Wednesday, October 27, 2010
[IWS] ADBI: Policy Recommendations to Secure Balanced and Sustainable Growth in Asia [27 October 2010]
IWS Documented News Service
Institute for Workplace Studies----------------- Professor Samuel B. Bacharach
School of Industrial & Labor Relations-------- Director, Institute for Workplace Studies
16 East 34th Street, 4th floor---------------------- Stuart Basefsky
New York, NY 10016 -------------------------------Director, IWS News Bureau
Asian Development Bank Institute (ADBI)
Policy Recommendations to Secure Balanced and Sustainable Growth in Asia [27 October 2010]
[full-text, 18 pages]
Press Release 27 October 2010
Asia Needs a Collective Approach to Secure Balanced and Sustainable Growth – Report
TOKYO (27 October 2010) - Asian economies have begun to recover from the global financial crisis of 2007-2009, but many risks remain, including the possibility of a double-dip recession in the advanced economies, the inappropriate timing and pace of withdrawals of macroeconomic stimulus programs around the world, surges in short-term capital inflows to emerging economies, and "currency wars."
Therefore, Asian policymakers need to take a collective approach to secure balanced and sustainable growth, concludes a new policy recommendation report released by the Asian Development Bank Institute (ADBI) for the Asian Policy Forum.
The report, "Policy Recommendations to Secure Balanced and Sustainable Growth in Asia," lays out a series of suggested policies to: strengthen the role of Asian regional bodies in global macroeconomic and financial management; reduce the global imbalance; promote inclusive and green growth; advance trade and investment integration in Asia; pursue financial regulatory reform in G20 countries; reinforce regional economic and financial cooperation in Asia; and reform the operations and governance of the International Monetary Fund and the World Bank.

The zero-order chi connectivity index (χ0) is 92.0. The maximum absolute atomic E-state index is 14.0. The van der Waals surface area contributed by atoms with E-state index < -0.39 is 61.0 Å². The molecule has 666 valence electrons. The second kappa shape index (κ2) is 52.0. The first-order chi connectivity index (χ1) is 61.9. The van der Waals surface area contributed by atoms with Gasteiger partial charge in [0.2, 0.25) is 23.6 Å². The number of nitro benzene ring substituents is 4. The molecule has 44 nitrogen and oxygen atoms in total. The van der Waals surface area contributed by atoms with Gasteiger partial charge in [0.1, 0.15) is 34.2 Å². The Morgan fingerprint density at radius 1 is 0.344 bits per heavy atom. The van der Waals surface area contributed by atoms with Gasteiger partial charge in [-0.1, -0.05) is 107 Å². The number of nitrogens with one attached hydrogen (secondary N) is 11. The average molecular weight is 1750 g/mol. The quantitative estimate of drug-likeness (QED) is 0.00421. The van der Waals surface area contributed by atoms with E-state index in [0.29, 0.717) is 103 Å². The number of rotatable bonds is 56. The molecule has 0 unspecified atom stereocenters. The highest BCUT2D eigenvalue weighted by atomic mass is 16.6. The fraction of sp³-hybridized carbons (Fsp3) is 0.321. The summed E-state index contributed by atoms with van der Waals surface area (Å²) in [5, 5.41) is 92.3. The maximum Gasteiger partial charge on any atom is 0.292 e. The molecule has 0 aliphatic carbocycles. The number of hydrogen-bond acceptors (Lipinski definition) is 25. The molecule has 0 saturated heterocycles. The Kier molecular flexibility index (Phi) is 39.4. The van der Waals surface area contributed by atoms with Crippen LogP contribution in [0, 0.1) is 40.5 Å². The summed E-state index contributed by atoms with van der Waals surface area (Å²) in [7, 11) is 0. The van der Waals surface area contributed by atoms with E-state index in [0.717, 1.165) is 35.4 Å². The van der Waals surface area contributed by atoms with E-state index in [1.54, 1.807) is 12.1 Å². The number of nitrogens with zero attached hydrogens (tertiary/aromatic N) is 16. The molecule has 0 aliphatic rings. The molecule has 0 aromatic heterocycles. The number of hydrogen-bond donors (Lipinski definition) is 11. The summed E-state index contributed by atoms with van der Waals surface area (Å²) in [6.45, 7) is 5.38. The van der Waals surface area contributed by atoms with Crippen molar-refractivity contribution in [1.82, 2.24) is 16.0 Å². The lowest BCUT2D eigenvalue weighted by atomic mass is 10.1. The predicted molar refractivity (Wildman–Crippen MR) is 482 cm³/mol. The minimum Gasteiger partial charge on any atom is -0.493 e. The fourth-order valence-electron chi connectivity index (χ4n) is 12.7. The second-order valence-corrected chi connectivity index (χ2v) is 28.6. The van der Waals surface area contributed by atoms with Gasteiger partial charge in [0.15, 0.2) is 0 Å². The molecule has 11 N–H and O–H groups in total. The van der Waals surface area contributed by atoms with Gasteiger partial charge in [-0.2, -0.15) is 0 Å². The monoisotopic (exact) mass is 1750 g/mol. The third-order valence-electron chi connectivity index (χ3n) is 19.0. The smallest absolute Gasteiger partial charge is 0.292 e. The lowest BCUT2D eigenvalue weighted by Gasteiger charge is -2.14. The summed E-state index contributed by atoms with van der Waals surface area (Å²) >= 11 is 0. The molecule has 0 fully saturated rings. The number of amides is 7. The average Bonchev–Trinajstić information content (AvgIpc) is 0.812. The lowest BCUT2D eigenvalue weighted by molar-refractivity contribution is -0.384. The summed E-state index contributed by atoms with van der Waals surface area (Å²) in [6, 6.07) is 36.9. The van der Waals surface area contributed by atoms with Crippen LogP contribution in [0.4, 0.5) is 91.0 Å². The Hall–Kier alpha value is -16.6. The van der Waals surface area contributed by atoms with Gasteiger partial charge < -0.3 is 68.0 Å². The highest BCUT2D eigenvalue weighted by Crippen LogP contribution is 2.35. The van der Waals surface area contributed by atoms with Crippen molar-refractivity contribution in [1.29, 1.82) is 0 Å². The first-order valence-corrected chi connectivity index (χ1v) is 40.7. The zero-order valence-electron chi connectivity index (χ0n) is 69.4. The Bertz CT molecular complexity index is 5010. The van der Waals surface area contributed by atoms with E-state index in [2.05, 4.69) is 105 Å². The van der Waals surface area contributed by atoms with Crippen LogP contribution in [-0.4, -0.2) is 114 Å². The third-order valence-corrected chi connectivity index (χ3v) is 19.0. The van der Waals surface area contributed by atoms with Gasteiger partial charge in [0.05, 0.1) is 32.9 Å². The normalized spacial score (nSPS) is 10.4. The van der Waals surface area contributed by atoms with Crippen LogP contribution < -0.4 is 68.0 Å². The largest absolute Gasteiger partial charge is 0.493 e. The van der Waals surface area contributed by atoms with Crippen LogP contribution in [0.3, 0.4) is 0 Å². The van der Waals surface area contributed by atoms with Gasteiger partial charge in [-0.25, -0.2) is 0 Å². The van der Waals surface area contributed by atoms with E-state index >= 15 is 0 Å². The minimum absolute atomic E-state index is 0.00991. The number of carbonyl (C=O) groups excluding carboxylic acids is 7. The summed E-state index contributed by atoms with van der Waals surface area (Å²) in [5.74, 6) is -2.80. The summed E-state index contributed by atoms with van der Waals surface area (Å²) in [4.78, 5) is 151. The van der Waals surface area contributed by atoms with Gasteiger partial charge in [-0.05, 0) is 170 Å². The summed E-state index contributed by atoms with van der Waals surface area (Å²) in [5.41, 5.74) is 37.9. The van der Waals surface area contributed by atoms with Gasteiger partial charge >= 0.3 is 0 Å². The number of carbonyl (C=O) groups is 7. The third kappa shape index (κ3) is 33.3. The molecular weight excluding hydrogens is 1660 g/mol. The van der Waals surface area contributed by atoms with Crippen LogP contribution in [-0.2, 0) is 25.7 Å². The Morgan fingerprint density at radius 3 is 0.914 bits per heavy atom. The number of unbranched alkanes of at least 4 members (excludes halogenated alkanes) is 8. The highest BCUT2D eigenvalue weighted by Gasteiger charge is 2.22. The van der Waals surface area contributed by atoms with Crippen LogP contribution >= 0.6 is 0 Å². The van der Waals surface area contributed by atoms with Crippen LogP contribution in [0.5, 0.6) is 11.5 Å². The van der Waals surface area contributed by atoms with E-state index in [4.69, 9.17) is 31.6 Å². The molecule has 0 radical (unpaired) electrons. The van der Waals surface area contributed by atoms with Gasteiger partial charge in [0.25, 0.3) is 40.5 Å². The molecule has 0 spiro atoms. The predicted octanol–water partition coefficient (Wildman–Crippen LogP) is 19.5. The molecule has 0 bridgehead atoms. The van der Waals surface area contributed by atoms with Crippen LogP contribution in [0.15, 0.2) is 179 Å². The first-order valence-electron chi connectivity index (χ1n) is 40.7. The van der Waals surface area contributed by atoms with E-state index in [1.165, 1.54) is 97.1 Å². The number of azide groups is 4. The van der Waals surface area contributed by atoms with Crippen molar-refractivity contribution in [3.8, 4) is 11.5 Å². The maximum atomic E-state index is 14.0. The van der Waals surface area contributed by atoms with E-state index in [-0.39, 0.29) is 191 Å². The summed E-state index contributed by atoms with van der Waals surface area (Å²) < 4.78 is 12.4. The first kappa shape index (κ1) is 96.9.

The report recommends that Asian leaders attending regional and global summit meetings over the next several weeks adopt a coordinated approach to key issues on the agenda. Regarding current account imbalances, the report urges that Asian leaders pursue structural economic reforms that can expand regional trade and final demand, while allowing real exchange rates to play a facilitating role in the adjustment process. Asia needs stronger regional and global financial safety nets to reduce the need to accumulate foreign exchange reserves.
To promote trade and investment liberalization, Asian leaders should continue to support the Doha Round, while also accelerating trade integration via the consolidation of bilateral and plurilateral agreements into a region-wide agreement, and ensuring that these agreements be as open and non-discriminatory as possible as well as WTO-consistent. The report welcomes recent enhancements of the Chiang Mai Initiative Multilateralization (CMIM), and calls for it to develop into a full-fledged Asian monetary fund and thereby reduce the need for self-insurance via reserve accumulation. Finally, the report calls for reforms of operations and governance of the IMF and the World Bank, including selecting an Asian as the head of the IMF in the near future.
"Asian leaders need to meet and enunciate an Asian program to achieve balanced and sustainable growth. The articulation of such a program will boost confidence and position the region as a leading center of the global recovery," says Masahiro Kawai, Dean of ADBI.
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